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I am studying econometrics. I have been learning about deriving the variance for the OLS slope statistic in a simple linear regression model.

Why is the explanatory variable considered to be non-stochastic or fixed in repeated samples?

This idea makes no intuitive sense to me because I thought that in econometrics we only deal with observational data, and hence we cannot control what the values for the explanatory variable will be.

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The main reason is simply for teaching purposes: Assuming fixed explanatory variables ensures that the error term is independent of the (deterministic) variables, $E(u|X) = 0$ holds by definition, see also here. Sometimes you started with fixed / deterministic explanatory variables in a first undergraduate course to explain the basic ideas and algebra. Then proceed with stochastic variables to make clear that in the real world correlation and causality are not always the same.

Wooldridge describes this in his (advanced) textbook Econometric Analysis of Cross Section and Panel Data as follows:

In a first course in econometrics, the method of ordinary least squares (OLS) and its extensions are usually learned under the fixed regressor assumption. This is appropriate for understanding the mechanics of least squares and for gaining experience with statistical derivations. Unfortunately, reliance on fixed regressors or, more generally, fixed ‘‘exogenous’’ variables, can have unintended consequences, especially in more advanced settings. [...] This is not just a technical point: estimation methods that are consistent under the fixed regressor assumption, such as generalized least squares, are no longer consistent when the fixed regressor assumption is relaxed in interesting ways.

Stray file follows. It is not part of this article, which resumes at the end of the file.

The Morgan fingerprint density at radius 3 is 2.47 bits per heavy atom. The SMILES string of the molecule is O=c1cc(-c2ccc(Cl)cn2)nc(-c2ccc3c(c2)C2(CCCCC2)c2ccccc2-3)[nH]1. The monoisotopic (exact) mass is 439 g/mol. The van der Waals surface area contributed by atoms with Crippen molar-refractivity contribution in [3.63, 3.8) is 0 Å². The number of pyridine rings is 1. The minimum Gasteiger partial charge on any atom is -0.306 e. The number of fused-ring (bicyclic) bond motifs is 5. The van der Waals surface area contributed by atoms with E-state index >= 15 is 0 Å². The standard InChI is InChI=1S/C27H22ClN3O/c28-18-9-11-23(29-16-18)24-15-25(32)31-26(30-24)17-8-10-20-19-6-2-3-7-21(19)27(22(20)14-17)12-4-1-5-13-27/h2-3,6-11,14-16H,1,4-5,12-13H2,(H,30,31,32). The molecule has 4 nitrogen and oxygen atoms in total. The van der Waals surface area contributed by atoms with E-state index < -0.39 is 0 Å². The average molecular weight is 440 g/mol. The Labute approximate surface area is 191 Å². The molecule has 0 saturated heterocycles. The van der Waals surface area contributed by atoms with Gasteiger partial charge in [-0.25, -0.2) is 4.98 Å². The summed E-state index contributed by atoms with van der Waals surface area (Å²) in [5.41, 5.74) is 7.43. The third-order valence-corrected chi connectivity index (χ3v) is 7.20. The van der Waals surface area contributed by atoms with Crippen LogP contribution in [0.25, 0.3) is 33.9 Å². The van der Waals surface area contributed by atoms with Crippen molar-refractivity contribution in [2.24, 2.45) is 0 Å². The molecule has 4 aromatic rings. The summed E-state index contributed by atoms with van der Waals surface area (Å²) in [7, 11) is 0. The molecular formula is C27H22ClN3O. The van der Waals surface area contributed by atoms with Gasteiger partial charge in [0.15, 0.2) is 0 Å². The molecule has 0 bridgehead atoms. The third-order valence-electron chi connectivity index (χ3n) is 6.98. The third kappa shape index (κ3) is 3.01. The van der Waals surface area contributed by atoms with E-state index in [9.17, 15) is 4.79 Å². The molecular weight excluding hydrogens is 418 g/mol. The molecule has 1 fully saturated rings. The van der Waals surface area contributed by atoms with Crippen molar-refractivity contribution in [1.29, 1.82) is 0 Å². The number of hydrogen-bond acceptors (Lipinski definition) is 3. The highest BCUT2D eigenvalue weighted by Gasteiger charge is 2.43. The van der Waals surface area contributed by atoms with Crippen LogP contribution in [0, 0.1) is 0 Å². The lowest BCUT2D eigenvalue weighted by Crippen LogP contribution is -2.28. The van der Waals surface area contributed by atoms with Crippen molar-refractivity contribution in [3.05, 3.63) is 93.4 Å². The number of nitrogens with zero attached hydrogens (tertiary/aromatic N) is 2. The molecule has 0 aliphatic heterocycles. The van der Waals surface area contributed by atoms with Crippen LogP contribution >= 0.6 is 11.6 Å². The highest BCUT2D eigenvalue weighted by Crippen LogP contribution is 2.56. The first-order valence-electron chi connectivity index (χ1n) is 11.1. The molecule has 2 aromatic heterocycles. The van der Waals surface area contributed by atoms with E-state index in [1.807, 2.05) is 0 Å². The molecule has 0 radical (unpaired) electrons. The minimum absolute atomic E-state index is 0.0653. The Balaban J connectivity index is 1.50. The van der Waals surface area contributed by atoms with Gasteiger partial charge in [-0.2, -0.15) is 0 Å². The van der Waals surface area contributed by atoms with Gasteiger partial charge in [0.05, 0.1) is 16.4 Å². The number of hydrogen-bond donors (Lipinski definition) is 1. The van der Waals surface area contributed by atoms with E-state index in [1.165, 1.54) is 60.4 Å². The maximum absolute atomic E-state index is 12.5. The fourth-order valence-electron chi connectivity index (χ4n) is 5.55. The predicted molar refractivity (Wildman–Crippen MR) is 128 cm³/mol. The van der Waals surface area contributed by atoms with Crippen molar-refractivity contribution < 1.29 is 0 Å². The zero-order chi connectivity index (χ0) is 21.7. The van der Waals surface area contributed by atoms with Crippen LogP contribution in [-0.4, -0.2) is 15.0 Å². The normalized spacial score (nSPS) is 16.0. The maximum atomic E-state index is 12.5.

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I assume this is a regression model. The main reason is inferential, the explanatory variable(s) are treated as fixed for purposes of inference. The regression model $Y= X\beta + \epsilon$ is a model for the conditional expectation of $Y$ given $X$: $\DeclareMathOperator{\E}{\mathbb{E}} \E\left\{ Y | X=x\right\} = x^T \beta$ which is assumed to hold whichever value of $x$, so variation in $x$ has no role in describing that relation.

For more details see What is the difference between conditioning on regressors vs. treating them as fixed?

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